Guwahati, Feb. 13: Mizoram Governor A.R. Kohli today set the cat among the pigeons, comparing the Northeast to a petulant child who is showered with goodies but does not know what to do with them.
Kohli described the Northeast as the “most spoilt child in the country”, an observation likely to rub many the wrong way and open up a fresh debate on the widespread perception that the region is neglected by Delhi.
Kohli’s remark came during the inauguration of a seminar here today on Development of Agribusiness: Key to Northeast’s Prosperity. It left most at the gathering stunned.
“This may sound a bit strange ... I do not agree that the Northeast is the most neglected region. It is, in fact, the most spoilt child in the country,” Kohli said.
He attributed the reason for this to the Northeast being pampered by the Centre, which “showers funds and other goodies” liberally on it.
“However, the funds given by the Centre have not been utilised properly or have not reached where they should have,” the Governor added. Those present at the seminar included North Eastern Council chairman P.L. Thanga.
Kohli said some of the most advanced regions of the country, like the western part, had not got as much money as the Northeast in the past 10 years.
Citing an instance of funds not being spent properly, Kohli pointed out that Rs 85 crore was purveyed by the Centre to the Northeast as industrial subsidy “but there are no visible signs of industrialisation taking place in the region”.
Kohli also urged the industrial units to network with farmers to help people here reap the benefits of agriculture.
He requested the governments of the region to adopt a cluster approach in the farm sector.
For decades now, the Northeast has been crying for attention from successive governments in Delhi and has been accusing the Centre of exploiting the region’s rich resources without giving anything in return. This perceived neglect of the region has been the rallying point for mass organisations to launch countless agitations and has also spawned armed insurgencies.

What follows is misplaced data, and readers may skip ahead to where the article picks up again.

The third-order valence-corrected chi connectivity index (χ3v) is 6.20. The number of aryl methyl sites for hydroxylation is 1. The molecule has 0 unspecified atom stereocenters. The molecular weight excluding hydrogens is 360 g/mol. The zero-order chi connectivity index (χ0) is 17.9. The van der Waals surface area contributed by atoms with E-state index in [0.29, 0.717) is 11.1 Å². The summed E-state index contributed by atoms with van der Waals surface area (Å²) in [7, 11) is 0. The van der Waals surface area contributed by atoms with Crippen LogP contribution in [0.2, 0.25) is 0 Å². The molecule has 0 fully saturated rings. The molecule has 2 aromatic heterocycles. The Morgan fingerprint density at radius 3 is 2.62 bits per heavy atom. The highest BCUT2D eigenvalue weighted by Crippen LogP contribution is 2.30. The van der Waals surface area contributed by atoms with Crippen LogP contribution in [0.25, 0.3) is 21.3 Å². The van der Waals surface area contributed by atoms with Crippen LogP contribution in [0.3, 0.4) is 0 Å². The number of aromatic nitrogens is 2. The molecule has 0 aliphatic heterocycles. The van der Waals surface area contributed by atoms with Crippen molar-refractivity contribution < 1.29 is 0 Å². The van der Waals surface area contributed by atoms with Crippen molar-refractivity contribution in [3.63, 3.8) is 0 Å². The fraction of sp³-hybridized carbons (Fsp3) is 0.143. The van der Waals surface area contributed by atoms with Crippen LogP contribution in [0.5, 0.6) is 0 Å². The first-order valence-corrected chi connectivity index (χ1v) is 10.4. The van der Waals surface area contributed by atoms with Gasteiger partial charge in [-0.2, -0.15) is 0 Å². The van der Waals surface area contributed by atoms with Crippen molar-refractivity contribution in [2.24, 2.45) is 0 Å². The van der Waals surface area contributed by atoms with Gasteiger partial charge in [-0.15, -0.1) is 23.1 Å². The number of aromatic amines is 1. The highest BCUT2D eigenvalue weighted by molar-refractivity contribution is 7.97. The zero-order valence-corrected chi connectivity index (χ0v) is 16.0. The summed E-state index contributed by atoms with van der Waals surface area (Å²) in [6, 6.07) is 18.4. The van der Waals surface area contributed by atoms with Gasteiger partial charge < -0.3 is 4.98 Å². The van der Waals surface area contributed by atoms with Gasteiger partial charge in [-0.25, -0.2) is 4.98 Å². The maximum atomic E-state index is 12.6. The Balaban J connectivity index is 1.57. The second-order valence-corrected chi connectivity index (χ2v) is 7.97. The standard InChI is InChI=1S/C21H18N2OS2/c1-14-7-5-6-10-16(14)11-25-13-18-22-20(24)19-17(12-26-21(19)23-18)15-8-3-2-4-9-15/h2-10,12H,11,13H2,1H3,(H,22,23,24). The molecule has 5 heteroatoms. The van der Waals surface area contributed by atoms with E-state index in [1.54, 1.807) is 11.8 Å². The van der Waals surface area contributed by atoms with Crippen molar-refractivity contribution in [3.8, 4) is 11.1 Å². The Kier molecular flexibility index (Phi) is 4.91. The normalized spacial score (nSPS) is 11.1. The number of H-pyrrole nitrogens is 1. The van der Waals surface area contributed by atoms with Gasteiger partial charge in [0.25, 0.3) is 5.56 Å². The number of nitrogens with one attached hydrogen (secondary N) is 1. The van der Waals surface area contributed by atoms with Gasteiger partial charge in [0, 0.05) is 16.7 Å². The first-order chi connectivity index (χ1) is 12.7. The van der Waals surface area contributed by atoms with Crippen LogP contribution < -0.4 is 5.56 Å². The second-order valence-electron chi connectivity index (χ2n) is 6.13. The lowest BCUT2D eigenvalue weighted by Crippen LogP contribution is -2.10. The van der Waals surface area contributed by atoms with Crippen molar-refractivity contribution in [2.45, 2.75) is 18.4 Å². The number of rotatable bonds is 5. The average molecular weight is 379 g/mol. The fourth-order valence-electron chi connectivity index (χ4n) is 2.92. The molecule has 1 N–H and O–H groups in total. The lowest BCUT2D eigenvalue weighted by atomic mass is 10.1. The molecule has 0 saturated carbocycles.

Kohli’s remark is sure to raise the hackles of many, specially students’ organisations like the North East Students’ Union, a conglomerate of youth organisations of all the states in the region.
In fact, Kohli may even face the ire of organisations in Mizoram where frustration is growing over the Centre’s alleged failure to fulfil many of the promises it made when the militant Mizo National Front (MNF) called off its armed struggle to sign the peace pact in 1986.
However, there seems to be some basis for Kohli’s assertions as figures released by the Union home ministry recently showed that over Rs 300 crore have remained unutilised as part of the funding for projects released between 1998-2003.
Home ministry officials said most of the states have defaulted on submission of utilisation certificates.
Among the eight states of the region (including Sikkim), only Nagaland and Mizoram have provided certificates on the non-plan scheme of police modernisation. But even they have been “lethargic” like all the other states in schemes like the national disaster management programme, relief assistance for natural calamities and border area development.
Assam topped the list with more than Rs 170 crore being unspent on four schemes, followed by Tripura and Meghalaya.
Assam chief minister Tarun Gogoi admitted that there were delays in utilisation of funds but felt that the Centre’s attitude towards the problems faced by the region was not above reproach.